In regards to disposal, the city made a dubious arrangement with Asian Energy for garbage hauling that no less than the Commission on Audit has declared as questionable because of lack of any contract. Millions were spent unaccounted for. This is why I moved to use the landfill in Inayawan after I took office: the city saved P400,000 per day. Unfortunately, using our landfill is no longer an option.


So those are our problems. What do we do to solve them?

For collection, instead of buying new trucks, we will be switching to leasing garbage trucks, including the driver. This will eliminate plenty of corruption in the purchase, storage and utilization of spare parts, as well as in the pilferage of fuel. Ninety percent of the paperwork will disappear and there will be no time lost in the bidding, purchasing, documenting and conducting the inventory of spare parts. By leasing instead of buying, we will be able to do more while spending less.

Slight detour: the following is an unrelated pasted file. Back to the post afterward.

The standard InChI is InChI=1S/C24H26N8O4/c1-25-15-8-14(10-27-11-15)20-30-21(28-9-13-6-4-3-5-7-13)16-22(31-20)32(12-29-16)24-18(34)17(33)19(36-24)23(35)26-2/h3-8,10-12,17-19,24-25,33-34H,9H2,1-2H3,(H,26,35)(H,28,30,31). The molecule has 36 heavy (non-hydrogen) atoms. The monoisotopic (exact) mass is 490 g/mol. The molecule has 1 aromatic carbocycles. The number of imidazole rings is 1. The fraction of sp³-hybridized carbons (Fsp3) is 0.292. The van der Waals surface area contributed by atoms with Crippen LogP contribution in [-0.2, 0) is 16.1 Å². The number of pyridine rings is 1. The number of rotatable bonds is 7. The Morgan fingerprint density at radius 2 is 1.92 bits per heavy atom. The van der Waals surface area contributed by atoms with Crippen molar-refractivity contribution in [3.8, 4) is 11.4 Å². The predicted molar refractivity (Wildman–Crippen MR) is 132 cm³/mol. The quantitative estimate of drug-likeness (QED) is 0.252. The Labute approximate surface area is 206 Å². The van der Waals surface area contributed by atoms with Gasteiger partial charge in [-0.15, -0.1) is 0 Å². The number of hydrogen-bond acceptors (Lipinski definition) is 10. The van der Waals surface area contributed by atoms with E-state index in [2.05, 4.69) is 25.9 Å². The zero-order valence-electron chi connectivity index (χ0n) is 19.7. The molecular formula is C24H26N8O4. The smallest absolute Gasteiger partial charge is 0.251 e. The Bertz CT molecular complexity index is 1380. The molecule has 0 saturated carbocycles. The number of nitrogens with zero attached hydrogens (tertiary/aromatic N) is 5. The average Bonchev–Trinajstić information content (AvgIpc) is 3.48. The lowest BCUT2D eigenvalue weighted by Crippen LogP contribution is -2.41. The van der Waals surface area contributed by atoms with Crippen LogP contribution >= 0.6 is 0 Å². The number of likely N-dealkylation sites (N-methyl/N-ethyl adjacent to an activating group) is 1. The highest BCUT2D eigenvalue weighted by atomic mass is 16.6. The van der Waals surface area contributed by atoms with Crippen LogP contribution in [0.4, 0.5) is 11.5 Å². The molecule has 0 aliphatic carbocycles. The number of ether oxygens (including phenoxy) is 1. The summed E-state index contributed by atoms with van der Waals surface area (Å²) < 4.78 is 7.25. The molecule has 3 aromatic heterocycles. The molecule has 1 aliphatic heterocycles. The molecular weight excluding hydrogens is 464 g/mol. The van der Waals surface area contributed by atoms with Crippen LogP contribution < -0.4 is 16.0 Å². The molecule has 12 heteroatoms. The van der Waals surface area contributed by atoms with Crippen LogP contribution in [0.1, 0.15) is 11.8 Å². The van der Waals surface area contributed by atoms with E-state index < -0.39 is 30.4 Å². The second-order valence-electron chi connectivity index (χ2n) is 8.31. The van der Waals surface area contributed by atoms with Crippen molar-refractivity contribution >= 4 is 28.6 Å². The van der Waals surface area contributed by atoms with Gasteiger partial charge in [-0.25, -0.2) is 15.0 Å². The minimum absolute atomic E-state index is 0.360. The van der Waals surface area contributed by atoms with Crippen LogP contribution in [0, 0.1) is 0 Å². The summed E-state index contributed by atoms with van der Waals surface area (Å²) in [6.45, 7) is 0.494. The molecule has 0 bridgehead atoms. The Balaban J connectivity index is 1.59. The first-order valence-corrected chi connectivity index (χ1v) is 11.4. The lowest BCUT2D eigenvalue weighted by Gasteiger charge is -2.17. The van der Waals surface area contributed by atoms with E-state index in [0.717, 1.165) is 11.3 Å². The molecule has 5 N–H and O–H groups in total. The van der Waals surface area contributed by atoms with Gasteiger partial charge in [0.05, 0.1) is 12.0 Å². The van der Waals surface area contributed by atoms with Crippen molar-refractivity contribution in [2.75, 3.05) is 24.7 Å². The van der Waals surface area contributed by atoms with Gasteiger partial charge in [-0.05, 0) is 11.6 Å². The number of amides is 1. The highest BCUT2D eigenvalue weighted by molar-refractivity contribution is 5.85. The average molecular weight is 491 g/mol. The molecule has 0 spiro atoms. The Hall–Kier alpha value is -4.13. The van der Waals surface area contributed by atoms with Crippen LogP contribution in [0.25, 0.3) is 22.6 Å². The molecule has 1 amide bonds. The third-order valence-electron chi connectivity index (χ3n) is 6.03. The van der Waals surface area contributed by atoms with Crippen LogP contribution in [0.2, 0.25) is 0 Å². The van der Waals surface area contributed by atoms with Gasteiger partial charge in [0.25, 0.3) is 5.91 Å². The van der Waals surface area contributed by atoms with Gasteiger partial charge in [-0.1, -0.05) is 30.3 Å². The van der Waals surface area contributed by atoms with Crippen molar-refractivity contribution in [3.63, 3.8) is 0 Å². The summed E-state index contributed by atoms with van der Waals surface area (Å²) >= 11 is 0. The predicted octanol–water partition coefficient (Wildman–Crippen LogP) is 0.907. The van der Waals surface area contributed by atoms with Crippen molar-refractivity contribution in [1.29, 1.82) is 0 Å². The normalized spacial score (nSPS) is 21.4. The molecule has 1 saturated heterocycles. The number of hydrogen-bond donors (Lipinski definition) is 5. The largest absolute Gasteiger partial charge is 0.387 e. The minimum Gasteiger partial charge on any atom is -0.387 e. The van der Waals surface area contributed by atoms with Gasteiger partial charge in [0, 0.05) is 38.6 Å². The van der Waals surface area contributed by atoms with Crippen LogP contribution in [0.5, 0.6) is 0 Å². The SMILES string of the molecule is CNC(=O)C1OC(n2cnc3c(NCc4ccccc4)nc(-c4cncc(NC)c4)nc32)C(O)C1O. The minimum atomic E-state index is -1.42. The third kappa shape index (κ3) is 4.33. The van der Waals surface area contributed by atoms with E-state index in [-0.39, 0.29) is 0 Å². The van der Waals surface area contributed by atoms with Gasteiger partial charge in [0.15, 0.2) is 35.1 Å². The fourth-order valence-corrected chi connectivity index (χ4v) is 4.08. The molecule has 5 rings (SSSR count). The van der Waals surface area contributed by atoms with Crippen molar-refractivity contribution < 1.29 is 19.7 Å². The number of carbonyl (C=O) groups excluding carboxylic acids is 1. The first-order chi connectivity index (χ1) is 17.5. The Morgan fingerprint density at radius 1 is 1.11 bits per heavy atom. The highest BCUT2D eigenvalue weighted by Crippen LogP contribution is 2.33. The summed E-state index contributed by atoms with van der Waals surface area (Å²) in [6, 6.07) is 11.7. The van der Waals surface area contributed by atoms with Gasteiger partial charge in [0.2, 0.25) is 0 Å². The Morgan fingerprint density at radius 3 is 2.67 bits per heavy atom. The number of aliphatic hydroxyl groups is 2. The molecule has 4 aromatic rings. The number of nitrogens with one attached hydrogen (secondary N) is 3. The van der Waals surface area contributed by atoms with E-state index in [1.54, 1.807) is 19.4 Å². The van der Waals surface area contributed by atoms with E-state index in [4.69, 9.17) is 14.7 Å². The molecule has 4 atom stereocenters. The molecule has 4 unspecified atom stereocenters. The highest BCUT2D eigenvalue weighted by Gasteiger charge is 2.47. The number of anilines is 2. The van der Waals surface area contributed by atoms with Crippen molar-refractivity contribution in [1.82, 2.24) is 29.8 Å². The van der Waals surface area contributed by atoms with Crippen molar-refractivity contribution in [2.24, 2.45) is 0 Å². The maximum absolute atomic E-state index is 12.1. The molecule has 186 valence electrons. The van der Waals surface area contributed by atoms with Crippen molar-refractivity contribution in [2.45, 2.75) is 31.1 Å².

With the current system, we are spending too much time and money for the maintenance of our garbage trucks. We have lousy trucks and lousy maintenance. The red tape of government regulations forces us to have to wait for most spare parts to be actually needed before they can be ordered, resulting in a truck and driver spending months doing nothing. With this new system, we will bid out the entire service package so that the only thing that has to be audited is whether the trucks are doing their job or not. Everything becomes the bidder’s problem, no excuses. We will not even need a parking area for the trucks. The leased trucks will report directly to the barangays. Most importantly, your government will become more streamlined, leaving less places for corruption to hide, which ensures your taxes are spent as efficiently and effectively as possible.